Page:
Emotional intelligence is at the core of great leadership. Exceptional leaders lead emotionally and from the heart.
Consider that very rarely, if ever, do employees cite technical skills and abilities as attributes of strong leaders. Instead, employees value leaders who listen to them, are available, involve them, make them feel like they belong, motivate and engage them, and make them feel valued and appreciated. All of these behaviors result from emotional intelligence.
Emotional intelligence is the ability to be aware of, manage, and evaluate emotions. Leaders with emotional intelligence have the ability to monitor their own and others' feelings and emotions and use them to make decisions. Daniel Goleman, a popular author and researcher in the field of emotional intelligence, identified five domains of emotional intelligence:
- Knowing your emotions
- Managing your emotions
- Motivating yourself
- Recognizing and understanding others' emotions
- Managing the emotions of others
Here are 3 ways that great leaders lead with emotional intelligence and heart in their workplaces.
1. They are aware of how they impact others.
Leaders who have high emotional intelligence are self-aware. They recognize their own emotions, why they are feeling the way they do, and most importantly, the impact of their emotions and behavior on those around them, namely their employees.
They are exceptional at managing their emotions appropriately so that they affect others more positively than negatively. They have strong communication skills, choosing the right messages, tones, and body language to convey their thoughts and ideas. They establish and build strong relationships with employees characterized by trust and professional intimacy.
2. They focus on and are concerned about others.
Emotionally intelligent leaders are focused on others. They balance their head with their heart -- that is logic and reasoning with care and compassion. They are concerned about others' needs as much as, if not more than, their own.
For emotionally intelligent leaders, leading is all about empathy. They work on understanding what their staff may be feeling and thinking in various situations. They have the ability to "emotionally read" their staff. They are attentive to, understand, and appreciate the feelings of their employees.
When making decisions and leading change, they try to view things from their employees' perspective. They put themselves in their employees' shoes and attempt to experience what they are feeling to understand their desires and needs and make good decisions.
3. They positively influence others.
Emotionally intelligent leaders influence others positively through expressing their own emotions, and by managing others' emotions effectively.
Emotionally intelligent leaders show emotion, but demonstrate restraint when revealing their emotions, expressing them in a manner that is controlled and that doesn't make others feel uncomfortable or afraid.
Similarly, they know how to manage employees' emotions and impact them positively to make their staff feel inspired, motivated, and engaged. They uncover what employees are feeling and thinking, and manage these insights to lead them more successfully.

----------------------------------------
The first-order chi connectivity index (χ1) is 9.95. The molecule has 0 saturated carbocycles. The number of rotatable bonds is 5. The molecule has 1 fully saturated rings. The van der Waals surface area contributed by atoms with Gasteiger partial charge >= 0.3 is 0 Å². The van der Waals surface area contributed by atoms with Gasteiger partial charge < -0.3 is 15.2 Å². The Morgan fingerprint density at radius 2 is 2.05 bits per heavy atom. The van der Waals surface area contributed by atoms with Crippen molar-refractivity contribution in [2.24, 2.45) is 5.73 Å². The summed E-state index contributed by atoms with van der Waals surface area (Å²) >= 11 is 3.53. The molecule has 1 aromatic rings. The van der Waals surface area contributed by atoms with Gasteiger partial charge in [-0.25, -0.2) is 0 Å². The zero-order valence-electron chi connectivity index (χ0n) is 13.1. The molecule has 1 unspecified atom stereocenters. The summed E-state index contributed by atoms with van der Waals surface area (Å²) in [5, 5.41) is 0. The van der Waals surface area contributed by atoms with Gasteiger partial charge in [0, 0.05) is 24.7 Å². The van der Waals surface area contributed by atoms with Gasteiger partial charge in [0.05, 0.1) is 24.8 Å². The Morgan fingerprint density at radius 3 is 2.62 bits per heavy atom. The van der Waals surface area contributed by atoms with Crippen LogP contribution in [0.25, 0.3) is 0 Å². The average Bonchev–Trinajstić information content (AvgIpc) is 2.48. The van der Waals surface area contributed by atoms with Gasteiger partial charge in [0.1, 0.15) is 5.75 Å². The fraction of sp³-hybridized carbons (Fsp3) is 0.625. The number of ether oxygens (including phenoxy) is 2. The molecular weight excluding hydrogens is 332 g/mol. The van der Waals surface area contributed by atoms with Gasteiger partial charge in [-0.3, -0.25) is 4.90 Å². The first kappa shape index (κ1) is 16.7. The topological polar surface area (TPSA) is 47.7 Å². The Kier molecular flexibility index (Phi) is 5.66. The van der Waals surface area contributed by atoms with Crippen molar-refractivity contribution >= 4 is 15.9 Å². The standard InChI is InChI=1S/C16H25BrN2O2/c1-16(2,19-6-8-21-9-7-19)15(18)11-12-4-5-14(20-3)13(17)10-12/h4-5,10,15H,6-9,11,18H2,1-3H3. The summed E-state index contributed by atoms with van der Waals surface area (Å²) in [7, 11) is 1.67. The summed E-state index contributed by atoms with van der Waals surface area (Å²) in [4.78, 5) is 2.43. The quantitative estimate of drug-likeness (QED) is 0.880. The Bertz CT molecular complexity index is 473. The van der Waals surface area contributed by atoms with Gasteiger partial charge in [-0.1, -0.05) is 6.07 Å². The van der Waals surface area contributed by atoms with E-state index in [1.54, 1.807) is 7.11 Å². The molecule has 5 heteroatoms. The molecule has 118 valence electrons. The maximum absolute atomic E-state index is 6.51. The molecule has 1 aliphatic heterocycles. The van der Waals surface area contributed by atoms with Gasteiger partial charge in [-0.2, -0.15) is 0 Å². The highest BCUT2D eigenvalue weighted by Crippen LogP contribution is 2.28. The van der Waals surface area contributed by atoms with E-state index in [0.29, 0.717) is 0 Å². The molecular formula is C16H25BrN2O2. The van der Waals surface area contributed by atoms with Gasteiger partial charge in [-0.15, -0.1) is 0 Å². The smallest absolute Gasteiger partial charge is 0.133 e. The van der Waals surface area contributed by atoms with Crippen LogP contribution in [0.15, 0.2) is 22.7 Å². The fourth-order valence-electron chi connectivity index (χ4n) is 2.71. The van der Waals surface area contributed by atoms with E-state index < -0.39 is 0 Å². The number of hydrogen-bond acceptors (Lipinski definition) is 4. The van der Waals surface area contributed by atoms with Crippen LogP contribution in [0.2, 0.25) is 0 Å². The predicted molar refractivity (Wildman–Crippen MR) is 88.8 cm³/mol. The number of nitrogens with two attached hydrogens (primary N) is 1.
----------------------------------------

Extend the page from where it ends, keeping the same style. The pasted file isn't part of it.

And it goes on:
The key to leading in a more emotionally intelligent way is others - recognizing your effect on, focusing on, and positively influencing others - your employees. Emotionally intelligent leaders are others-centered. How can you cultivate more emotionally intelligent leaders? Here are some tips...
- Hire based on it. Ask questions that screen for emotional intelligence. Hire leaders that genuinely care about others and that have strong interpersonal skills. Use psychological assessments to help evaluate emotional intelligence.
- Provide training. Emotional intelligence training (and training on other soft skills) helps leaders understand the importance of emotional intelligence and gives them practical strategies to build self awareness, manage others' emotions, and build quality relationships.
- Encourage self-awareness. Encourage more self-awareness among your leadership team through coaching, feedback, and leadership team exercises. Use of 360 feedback or other employee feedback can also help.
- Make it the norm. Make emotional intelligence and leading from the heart the norm in your workplace. Set expectations with leaders regarding how they are to manage their own emotions and their employees'. Hold them accountable for caring and sensitive behaviors.
- Practice makes perfect. As Goleman says, the best EI training is real life experience. Practicing emotional intelligence helps you acquire skills.
Emotionally intelligent leaders have tremendous heart and they earn their followers through empathy, self-awareness, inspiration, and positive connections with others. In this tumultuous business environment where emotions run high, organizations need to cultivate more emotionally intelligent leaders who are committed to positively changing themselves and others, and who lead from the heart.